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The Charters of Freedom

Created date

June 18th, 2009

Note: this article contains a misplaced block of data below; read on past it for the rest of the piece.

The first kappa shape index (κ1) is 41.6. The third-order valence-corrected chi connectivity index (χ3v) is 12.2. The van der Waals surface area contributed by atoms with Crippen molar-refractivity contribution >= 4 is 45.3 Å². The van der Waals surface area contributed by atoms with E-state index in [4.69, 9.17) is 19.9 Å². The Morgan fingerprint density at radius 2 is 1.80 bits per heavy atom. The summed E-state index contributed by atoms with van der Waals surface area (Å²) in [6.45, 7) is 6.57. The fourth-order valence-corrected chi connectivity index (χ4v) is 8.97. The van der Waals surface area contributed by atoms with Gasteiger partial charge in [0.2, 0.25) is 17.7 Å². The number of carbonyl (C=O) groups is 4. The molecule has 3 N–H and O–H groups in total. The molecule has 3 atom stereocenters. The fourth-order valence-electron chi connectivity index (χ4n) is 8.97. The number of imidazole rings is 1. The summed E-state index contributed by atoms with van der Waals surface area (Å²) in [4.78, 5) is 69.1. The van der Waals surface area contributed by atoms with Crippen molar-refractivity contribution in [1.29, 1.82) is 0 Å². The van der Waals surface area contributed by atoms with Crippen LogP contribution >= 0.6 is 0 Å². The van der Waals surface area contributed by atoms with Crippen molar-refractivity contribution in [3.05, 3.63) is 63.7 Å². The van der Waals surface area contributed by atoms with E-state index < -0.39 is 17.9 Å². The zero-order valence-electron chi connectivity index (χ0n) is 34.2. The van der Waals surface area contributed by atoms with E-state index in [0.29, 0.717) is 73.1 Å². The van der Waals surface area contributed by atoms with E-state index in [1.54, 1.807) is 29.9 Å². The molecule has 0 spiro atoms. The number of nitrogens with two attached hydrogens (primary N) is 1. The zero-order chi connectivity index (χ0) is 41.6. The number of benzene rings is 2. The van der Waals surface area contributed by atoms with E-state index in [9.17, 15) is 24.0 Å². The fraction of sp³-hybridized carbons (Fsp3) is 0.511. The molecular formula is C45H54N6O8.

This cross section diagram shows the various components that make up the new encasements. (Graphic by Ray Ruskin) In the last week, I've received several emails from readers inquiring about the Charters of Freedom story running in the Tribune's June issue. In 2003, the National Archives embarked on a massive restoration effort that included repairing minor signs of wear on the Declaration of Independence, the Bill of Rights, and the Constitution, then reencasing the documents in state-of-the-art containers. While the main article contains a detailed description of the encasements themselves, sometimes words alone cannot compete with the visual specificity of a good diagram. I think this is one of those instances, which is why I'm including a cross-section graphic of the different components that make up the new encasements. The construction of these containers was a feat of scientific collaboration in which the fields of conservation, engineer, optics, and metallurgy came together to produce cases that will enable the Charters to outlast anyone alive today. Each parchment's encasement consists of an aluminum base, covered with a 3/8-inch-thick piece of high-grade, non-reflective glass, bolted and gasketed to a frame of commercially pure, gold-plated titanium. Conservators assembling one of the new encasements. Once sealed, these containers are filled with inert argon gas to create and maintain a stable environment that should preserve the Charters for centuries. (Photo courtesy of the National Archives and Records Administration) The parchment rests on an aluminum platform covered in a special paper that absorbs and releases moisture. After sealing the encasements, conservators fill them with inert argon gas that provides a constant level of humidity. As noted in the diagram, designers have also included small compartments beneath the document platform that house optical monitoring devices, which conservators can use to track the humidity, temperature, and oxygen levels within each encasement. These levels should remain around 40% relative humidity at 67 degrees Fahrenheit. And though National Archives represenatives decline to discuss the various security measures employed to protect the Charters, they assure us that the precious documents are quite safe.

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